Hi. It’s tough but rewarding work. Today was a bit slower than past days– we met with some local relief organizations and planned out the next phase of our response. Yesterday we toured damage north of the capital and saw whole health facilities and homes reduced to rubble.

The scale of damage from the Nepal earthquake must be staggering. How do you keep from being overwhelmed by the size of the challenge you are facing?

The scale is pretty daunting and it’s easy to get overwhelmed. I just try to stay focused on what our organization can do and execute as best as I can.

How important is the cultural context in shaping a response to a disaster? For example, changing the burial practices in Liberia appears to have been a key to slowing the Ebola outbreak.

It’s critically important, and your example from West Africa is a good one. Along similar lines, many of the strategies that have gotten Liberia to zero cases have not been as successful in Guinea. It’s critical for the UN and international aid organizations to work closely with national governments and community groups who truly understand the culture of affected country/region, and can help modify the response to work effectively in this context.

What’s the biggest mistake you can make in your life?

Wow. This is a very tough question. I’d have to say not being prepared and not putting faith in your colleagues.

Has there been many times where you have regretted not taking such opportunities? If you could go back in time and change this, what would you do differently/would you take the opportunity to go back?

Sure, I look back and can think of times when I could have seized an opportunity. I think the key is learning from each response. For example, over time I have learned that planning is never perfect, and speed is critical, so I try to move quickly with the best available information.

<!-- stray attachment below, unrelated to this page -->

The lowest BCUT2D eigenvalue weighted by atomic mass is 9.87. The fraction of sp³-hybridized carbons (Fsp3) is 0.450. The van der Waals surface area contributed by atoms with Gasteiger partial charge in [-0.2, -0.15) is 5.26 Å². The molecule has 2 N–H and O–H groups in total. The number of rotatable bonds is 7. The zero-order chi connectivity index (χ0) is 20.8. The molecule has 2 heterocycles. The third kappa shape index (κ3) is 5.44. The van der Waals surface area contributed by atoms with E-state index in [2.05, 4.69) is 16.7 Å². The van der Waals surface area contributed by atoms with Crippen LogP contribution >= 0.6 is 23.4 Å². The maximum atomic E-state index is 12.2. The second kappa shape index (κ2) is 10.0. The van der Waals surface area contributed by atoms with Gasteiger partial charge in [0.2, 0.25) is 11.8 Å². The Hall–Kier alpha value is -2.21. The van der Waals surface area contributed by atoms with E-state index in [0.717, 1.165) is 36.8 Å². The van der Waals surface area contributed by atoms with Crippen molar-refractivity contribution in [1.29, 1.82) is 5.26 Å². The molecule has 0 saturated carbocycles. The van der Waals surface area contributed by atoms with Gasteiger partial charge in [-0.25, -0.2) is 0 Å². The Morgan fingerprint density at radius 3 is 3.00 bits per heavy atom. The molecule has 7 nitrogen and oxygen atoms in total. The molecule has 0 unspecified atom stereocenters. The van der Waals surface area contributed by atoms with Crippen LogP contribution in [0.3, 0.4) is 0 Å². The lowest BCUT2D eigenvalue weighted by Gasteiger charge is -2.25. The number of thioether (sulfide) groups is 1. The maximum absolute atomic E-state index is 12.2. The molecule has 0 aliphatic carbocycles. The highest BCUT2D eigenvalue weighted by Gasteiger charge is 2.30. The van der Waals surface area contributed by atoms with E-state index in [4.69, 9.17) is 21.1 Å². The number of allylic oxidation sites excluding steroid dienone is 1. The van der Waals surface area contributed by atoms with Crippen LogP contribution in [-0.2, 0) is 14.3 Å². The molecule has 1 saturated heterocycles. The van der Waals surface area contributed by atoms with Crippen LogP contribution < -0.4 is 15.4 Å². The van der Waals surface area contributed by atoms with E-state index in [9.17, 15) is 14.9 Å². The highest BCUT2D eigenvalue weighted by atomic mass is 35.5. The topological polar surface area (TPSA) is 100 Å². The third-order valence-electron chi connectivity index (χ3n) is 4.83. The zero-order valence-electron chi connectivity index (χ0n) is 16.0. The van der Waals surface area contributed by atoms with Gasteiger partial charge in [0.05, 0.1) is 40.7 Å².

I read your comment about AmeriCares staying incountry for another year or so. What kind of long-term recovery does your organization engage in after immediate response has been handled? Additionally, I’m very curious about interorganizational efforts and communications, do you meet with other NGO’s regularly and discuss your efforts and where people are working so as to fill all gaps that occur over such a large area as the Kathmandu Valley and beyond? What’s your interaction, as an NGO, with the government of Nepal? Thank you for being there and helping a country that I love! I wish I could help in more tangible ways. Keep up the good work!

In terms of our long-term recovery focus, we usually focus on restoring health care services, often by rebuilding health care facilities; addressing long-term health needs, including mental health and psychosocial issues; and helping build the preparedness of resilience and preparedness of health care institutions and communities. In terms of coordination, the UN Cluster system is designed to help ensure that the efforts of international NGOs, the national government, and multilaterals are all coordinated and aligned. Our team members regularly participate in Health cluster meetings, which are jointly chaired by the Nepal Ministry of Health and Population and the World Health Organization.